Not long after Aaron was born we were taken up to our post-partum room at Northside Hospital. When the Pediatrician came in to see us that night he is the one that completely flipped our world upside down. It was a doctor we didn't know. Northside has Pediatricians on staff that see the babies and then send their reports to whatever Pediatrician you choose to use once your baby leaves the hospital. So it was this doctor who we had never seen before that walked into our room and told us there might be something wrong with our son. I don't remember a lot of the details of what he said. I felt like someone had shot me when he said he wanted to have Aaron tested for Down Syndrome. I am a nurse - a Pediatric Nurse at that - but I didn't know much about Down Syndrome. I knew that most kids with Down Syndrome were treated badly (by other kids) and kept away from the other students at school when I was growing up and that was enough to make me fear it for my child. So here I am on what should be one of the happiest days of my life (and had been up until that point) with a doctor telling me that my child may have a disability. I think I remember him saying something like "he doesn't have a lot of the features, but I think I want the geneticist to come see him and see what he thinks. I don't think he has it, but let's be sure." It was enough to scare us but we clung to the belief that he thought Aaron didn't have DS. The next morning (at least I think it was the next morning - everything runs together after that Pediatrician came to see us) the geneticist came in to see us. He checked Aaron thoroughly and told us a lot of information about Down Syndrome that I couldn't process at the time and gave us a packet to take home about it. He told us he was on the fence about whether or not Aaron had it and that wasn't typical for him. He had seen thousands of babies and he usually knew one way or the other. Aaron didn't have a lot of the typical features of a baby with DS and to me he just looked like a baby. MY baby.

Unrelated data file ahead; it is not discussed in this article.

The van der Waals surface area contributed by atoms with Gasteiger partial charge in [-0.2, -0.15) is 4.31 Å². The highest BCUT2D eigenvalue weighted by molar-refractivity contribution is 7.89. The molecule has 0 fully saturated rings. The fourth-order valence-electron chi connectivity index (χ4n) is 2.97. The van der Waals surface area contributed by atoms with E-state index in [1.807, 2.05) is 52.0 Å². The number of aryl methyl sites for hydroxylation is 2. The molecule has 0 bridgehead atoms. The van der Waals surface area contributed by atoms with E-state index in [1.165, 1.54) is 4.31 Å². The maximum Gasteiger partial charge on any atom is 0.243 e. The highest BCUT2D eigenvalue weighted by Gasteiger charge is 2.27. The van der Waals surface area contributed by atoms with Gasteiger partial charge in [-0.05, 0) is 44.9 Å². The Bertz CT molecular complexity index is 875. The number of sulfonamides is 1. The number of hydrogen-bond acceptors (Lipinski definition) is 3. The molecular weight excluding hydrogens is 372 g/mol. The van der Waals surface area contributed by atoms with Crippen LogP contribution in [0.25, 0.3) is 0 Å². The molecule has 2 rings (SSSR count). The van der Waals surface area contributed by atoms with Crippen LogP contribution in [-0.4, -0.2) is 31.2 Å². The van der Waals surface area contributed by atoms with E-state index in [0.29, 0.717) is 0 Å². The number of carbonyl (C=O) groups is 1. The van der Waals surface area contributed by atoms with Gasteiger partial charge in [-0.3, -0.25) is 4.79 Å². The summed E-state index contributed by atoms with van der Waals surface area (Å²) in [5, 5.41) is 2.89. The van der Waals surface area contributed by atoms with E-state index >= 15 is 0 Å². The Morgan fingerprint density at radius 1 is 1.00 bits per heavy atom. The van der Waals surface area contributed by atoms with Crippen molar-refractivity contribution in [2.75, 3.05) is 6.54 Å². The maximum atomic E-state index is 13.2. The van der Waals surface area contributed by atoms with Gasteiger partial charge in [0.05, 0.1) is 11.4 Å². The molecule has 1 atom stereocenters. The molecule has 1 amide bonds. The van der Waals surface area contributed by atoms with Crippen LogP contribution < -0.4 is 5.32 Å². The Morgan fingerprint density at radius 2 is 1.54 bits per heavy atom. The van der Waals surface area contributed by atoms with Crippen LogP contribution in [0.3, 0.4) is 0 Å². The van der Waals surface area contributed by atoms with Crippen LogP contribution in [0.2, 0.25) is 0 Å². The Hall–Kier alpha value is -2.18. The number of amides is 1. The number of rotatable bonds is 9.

Getting a diagnosis was as "simple" as a blood test and they said it would be prioritized since he had already been born (meaning it would be looked at ahead of those that were from amnio tests). Of course, since nothing is ever simple for us, they sent the sample to the wrong lab - it went to New York instead of Florida - and it took a week and a half to get the results instead of just a few days. Needless to say, it was the longest week and a half of my life. When we finally got the results and our worst fear was confirmed, I was upset, but not as devastated as I thought I would be. I think by the time we got the official results, we already knew what they would say. That's not to say I wasn't upset. I cried a lot for the first few months of Aaron's life. Friends and family sent congratulations and condolences. It was a very surreal feeling and range of emotions. I wanted to be happy about my new son. And I was. I never had a problem bonding with him and I fought tirelessly to get him everything he needed. Nursing him was VERY difficult, but I was determined and after about two months of trying to nurse, pumping and bottle feeding, he finally got it. Another huge accomplishment for both of us.